There is a place in Lisbon called Pink Street. It is quite literally a pink street. It’s a place where the late-night party goers party the night away. I decided to forego the party and see what it’s like early in the morning. It was quiet when I arrived with only 2 people shuffling down the street during my hour here. The street, a little on the sticky side, had the remnants of last night’s big party littered here and there.
After the Party Goers Leave
Pink Street is very short so after taking a few photos from different angles I made my way back to the apartment for some breakfast. Since it was still early morning I had to wait for the next place to open up before I could visit. My final stop for this trip was to the Igreja do Carmo. One of my first adventures in LIsbon was the light show at the Carmo. Check out the light show in the Carmo here.
The Carmo is imposing during the day with its tall columns reaching up to the roof that is long gone, although a little less mystical in appearance than my visit Here at night. Opposite the entrance into the Carmo is the entrance to the Museu Arqueologico do Carmo or the Carmo Archaeological Museum.
Museu do Carmo
Inside the museum exhibits from pre-historic through to the Middle ages of Lisbon’s history are kept in a few small rooms. There is a beautiful light coming in through the tall windows giving the rooms a peaceful feeling as I walked the small rooms.
The next room over featured a library with some models in the centre to the room. The library windows went so far up I could barely fit them in so I had to take a few shots to stitch them together so you could see them all. It was a very imposing room.
Carvings on Sarcophagus
In one of the last rooms I found a few more sarcophagi. This one, pictured above, drew my attention with its intricate carvings of people holding objects. Not sure what they all have but I love their facial expressions, At the ones that still have their heads…lol
And with this final stop on my trip here to Lisbon I am sad to leave but I know that one day I will be back to visit her again one day soon to discover more of her treasures.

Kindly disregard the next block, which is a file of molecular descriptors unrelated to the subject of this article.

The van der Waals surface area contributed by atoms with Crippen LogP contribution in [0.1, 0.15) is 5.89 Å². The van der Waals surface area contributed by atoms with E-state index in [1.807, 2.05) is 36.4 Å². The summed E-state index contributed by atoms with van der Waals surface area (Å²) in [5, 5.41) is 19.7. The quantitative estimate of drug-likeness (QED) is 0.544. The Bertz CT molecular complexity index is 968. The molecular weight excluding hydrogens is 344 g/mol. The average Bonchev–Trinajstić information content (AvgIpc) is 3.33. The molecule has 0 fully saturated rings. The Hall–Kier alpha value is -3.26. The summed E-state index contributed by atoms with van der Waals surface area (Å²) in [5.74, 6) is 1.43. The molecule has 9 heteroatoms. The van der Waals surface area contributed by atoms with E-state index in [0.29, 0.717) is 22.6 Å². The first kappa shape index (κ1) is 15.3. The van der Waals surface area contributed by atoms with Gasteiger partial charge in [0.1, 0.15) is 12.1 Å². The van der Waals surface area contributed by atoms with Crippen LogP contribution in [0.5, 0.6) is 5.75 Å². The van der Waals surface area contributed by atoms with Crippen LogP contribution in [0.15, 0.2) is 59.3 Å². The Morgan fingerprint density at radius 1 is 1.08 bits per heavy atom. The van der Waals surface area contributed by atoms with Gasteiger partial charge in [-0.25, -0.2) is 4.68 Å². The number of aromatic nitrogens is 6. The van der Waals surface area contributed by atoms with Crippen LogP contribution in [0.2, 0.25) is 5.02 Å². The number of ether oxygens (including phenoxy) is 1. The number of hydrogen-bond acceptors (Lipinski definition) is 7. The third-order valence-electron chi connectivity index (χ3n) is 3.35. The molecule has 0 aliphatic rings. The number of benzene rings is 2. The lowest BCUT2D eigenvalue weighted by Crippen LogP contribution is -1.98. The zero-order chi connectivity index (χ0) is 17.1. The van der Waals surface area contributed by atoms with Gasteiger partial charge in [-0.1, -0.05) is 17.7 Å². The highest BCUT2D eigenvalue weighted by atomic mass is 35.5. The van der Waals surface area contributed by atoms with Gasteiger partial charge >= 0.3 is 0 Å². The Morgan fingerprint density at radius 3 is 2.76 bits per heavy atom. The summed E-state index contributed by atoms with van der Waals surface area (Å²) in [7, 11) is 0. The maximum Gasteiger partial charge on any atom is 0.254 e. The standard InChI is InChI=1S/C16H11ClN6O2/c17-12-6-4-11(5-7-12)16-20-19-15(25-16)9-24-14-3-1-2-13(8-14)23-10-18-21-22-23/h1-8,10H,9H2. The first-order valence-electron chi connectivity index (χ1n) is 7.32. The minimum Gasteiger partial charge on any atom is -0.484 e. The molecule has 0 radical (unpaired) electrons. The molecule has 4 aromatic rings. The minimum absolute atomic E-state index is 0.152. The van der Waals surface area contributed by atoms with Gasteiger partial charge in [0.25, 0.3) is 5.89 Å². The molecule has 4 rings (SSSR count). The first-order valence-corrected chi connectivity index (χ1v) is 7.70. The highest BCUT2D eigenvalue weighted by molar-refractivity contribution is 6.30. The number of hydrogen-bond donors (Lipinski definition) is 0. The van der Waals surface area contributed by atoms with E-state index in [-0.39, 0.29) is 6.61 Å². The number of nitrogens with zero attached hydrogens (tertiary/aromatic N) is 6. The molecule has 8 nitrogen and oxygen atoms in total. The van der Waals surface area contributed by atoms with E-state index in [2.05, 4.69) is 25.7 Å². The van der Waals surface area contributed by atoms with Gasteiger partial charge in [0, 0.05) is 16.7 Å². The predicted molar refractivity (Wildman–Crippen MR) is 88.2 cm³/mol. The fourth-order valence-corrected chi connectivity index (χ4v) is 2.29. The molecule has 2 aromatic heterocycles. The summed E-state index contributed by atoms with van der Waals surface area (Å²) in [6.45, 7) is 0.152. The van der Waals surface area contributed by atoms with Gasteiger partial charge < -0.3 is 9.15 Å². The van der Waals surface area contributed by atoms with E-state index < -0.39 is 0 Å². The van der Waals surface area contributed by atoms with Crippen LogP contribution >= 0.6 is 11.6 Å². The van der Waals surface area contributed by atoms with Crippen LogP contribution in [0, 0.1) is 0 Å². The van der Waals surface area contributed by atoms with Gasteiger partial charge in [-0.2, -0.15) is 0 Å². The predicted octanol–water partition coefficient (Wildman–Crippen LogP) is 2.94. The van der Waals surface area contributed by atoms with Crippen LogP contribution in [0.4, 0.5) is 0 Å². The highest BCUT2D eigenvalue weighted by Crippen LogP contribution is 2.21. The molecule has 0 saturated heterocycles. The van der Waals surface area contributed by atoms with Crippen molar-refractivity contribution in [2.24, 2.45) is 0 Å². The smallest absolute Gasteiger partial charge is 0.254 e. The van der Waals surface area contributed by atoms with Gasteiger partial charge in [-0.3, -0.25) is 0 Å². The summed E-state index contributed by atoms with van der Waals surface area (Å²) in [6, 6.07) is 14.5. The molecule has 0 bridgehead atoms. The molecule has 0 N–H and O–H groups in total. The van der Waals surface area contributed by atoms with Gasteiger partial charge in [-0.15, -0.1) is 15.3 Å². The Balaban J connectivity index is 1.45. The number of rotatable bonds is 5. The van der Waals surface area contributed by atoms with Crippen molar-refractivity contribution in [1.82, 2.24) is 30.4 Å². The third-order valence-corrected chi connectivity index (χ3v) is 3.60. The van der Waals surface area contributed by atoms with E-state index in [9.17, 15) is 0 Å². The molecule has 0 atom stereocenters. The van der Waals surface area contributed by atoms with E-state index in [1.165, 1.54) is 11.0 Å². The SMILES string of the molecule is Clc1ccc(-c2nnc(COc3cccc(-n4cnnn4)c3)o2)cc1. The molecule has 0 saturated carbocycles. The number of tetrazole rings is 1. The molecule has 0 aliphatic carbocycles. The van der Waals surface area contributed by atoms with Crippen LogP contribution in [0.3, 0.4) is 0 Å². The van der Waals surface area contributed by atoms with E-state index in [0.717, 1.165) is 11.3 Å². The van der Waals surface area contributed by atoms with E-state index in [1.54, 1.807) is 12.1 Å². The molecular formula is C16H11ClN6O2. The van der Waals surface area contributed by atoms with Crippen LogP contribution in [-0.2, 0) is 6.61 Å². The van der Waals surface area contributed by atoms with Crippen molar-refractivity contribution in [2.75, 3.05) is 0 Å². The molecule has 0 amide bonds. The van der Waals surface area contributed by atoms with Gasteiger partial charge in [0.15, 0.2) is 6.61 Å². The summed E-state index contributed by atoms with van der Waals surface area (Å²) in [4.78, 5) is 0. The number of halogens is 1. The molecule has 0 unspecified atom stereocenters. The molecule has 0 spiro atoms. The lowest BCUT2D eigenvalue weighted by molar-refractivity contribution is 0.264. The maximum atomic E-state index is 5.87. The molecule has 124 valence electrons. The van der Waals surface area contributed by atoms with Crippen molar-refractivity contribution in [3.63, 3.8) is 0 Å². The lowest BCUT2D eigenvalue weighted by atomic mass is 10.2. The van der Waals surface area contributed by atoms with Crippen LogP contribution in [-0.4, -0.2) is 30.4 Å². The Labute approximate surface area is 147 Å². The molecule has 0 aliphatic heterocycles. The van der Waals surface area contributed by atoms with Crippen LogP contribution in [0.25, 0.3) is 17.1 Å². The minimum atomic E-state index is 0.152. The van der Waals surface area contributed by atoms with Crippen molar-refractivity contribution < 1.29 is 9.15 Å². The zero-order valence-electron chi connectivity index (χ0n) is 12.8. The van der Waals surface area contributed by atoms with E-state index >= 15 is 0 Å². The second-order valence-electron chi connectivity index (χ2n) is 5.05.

A short hike (downhill – luckily) from Pena Palace and Park is the Castelo dos Mouros (Moorish Castle). Even though I walked downhill to the castle you’ll notice in the photo below that it definitely looks more uphill than down. And if you look at the final image from the previous post you will notice that technically the castle is downhill from Pena. They just don’t tell you that it sits on another peak so you have to walk down and then back up to get to its entrance. Still its a great view from the trail as you look up at those castle walls. (Hey, I’m storming a castle…lol)
I’m convinced that the grounds and walls of the Moorish Castle are a form of torture with all the ups and downs and then ups again. This is not a place for the weak. I’m also lucky that the temps today dipped from 30ºC + to only about 22ºC. I don’t think I would have made it. Or if I did I would have been done for the rest of the day. Below is the view from one side of the castle walls to the other. What did I tell you? Ups and downs. Like a damn roller coaster except you have to walk.
From One Wall to Another
A little history: the castle was built in the 8th and 9th centuries and was conquered in 1147 by Alfonso Henriques. It fell to ruin after the 1755 Lisbon earthquake but eventually it’s restoration, by King Ferdinand II, began in the 19th century and continued into the 20th century. Today It is classified as a National Monument, part of the Sintra Cultural Landscape, a UNESCO World Heritage Site.
The castle walls are quite narrow. You could easily knock someone off. Which would not be so pleasant as you would fall a couple stories down onto hard rock. And that’s the good scenario because falling out of the castle would be a far steeper drop to your death.
When you exit from the castle you have a choice to either go back out to the main road to pick up the bus or if you take a path to the left you can exit the grounds and walk straight back (downhill) into the historical centre of Sintra. I took the path leading straight into town, away from the tourist buses. This also allowed me to see some of the back streets of the town.
At the bottom of the hill I found this doorway. I have a weird fascination with doors, particularly old ones. It’s like they want to tell a story. I wish I spoke door.